Dr. Alddo Molinar: Board Certified Anesthesiologist with Vast Experience

Dr Alddo Molinar is a 2009 graduate of the University of Texas Southwestern at Dallas School of Medicine. He completed his residency in anesthesiology and fellowship in neurological and cardiovascular intensive care. In addition to his training in anesthesia, Dr. Alddo Molinar also attended international conferences to share his knowledge with other experts. He has a list of training, conferences, and publications that are available upon request.


Critical care medicine expert and anesthesiologist Dr Alddo Molinar joins Local Medical Associates in his latest five-year agreement with one of Northeast Ohio’s largest medical groups. His new role is that of associate at the Three Rivers Regional Medical Center in Kent, Ohio. The Northeast Ohio Medical University professor in Crestview Hills, Kentucky, was also instrumental in his early work in a leadership role with The University of Akron medical education department and its medical school. Dr Aldd Molinar’s varied background also includes time as director of the Critical Care Program at the Alliance Hospital. Dr. Molinar is a sought-after speaker who makes frequent trips across the country as a speaker within the medical profession.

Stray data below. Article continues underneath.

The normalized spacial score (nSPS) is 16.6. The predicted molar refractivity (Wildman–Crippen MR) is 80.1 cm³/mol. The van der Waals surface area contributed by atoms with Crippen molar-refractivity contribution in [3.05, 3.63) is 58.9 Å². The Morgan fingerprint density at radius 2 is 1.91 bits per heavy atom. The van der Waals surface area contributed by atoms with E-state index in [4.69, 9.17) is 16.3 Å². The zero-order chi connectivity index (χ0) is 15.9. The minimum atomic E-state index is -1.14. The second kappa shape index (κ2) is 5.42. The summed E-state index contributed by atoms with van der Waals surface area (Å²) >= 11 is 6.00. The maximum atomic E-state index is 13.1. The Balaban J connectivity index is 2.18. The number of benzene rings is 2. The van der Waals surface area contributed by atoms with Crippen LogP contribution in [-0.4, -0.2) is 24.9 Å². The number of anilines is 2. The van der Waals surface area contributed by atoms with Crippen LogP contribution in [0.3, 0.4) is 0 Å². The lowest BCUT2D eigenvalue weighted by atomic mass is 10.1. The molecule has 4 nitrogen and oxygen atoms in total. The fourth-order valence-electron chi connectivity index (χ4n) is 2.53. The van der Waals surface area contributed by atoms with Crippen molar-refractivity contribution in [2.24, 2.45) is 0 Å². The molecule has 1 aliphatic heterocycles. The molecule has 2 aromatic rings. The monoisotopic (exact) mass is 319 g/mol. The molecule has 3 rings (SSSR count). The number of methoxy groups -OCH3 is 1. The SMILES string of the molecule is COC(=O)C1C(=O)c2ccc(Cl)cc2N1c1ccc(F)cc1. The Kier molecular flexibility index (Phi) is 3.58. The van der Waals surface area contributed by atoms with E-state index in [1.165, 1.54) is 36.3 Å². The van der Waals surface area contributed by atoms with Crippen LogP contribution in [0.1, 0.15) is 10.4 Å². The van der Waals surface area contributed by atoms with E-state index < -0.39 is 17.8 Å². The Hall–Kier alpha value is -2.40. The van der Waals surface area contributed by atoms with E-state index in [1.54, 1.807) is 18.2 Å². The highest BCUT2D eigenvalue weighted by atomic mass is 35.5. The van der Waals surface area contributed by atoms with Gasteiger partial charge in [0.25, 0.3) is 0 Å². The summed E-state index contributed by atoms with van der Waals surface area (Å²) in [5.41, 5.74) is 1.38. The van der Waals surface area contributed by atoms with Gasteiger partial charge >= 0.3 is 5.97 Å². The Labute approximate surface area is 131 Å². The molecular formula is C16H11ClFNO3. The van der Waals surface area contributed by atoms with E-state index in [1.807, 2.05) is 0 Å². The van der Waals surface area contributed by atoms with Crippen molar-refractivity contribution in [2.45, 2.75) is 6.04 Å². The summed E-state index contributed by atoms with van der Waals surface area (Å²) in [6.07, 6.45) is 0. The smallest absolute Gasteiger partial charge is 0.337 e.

Specialized anesthesiologist Dr Alddo Molinar is the Hamilton County Chapter of the Ohio Society of Anesthesiologists Chairman, the American Society of Anesthesiologists member, and a fellow of the College of Physicians of Ohio (Ideamensch).


Dr. Alddo Molinar

The doctor’s efforts have helped expand and diversify the Ohio Society of Anesthesiologists in recent years. In 2015, the Ohio Society of Anesthesiologists opened its doors to the inclusion of transgender patients. Society has also performed the first gender reassignment surgery in Hamilton County at the medical center. The American Society of Anesthesiologists named Dr. Alddo Molinar as one of its 2015 Outstanding New Practitioner Award recipients.

Molinar Story

Dr Molinar: I grew up on the outskirts of Dallas. My parents were nice and good to me. My dad worked to ensure we all had nice things. We weren’t necessarily well off, but we weren’t really in a bad situation. We lived in the hills; I had an above-average home. I had a streetlight out the whole time I was growing up, but I got around on a golf cart with a push mower, and I have a big brother that was in my life all the time.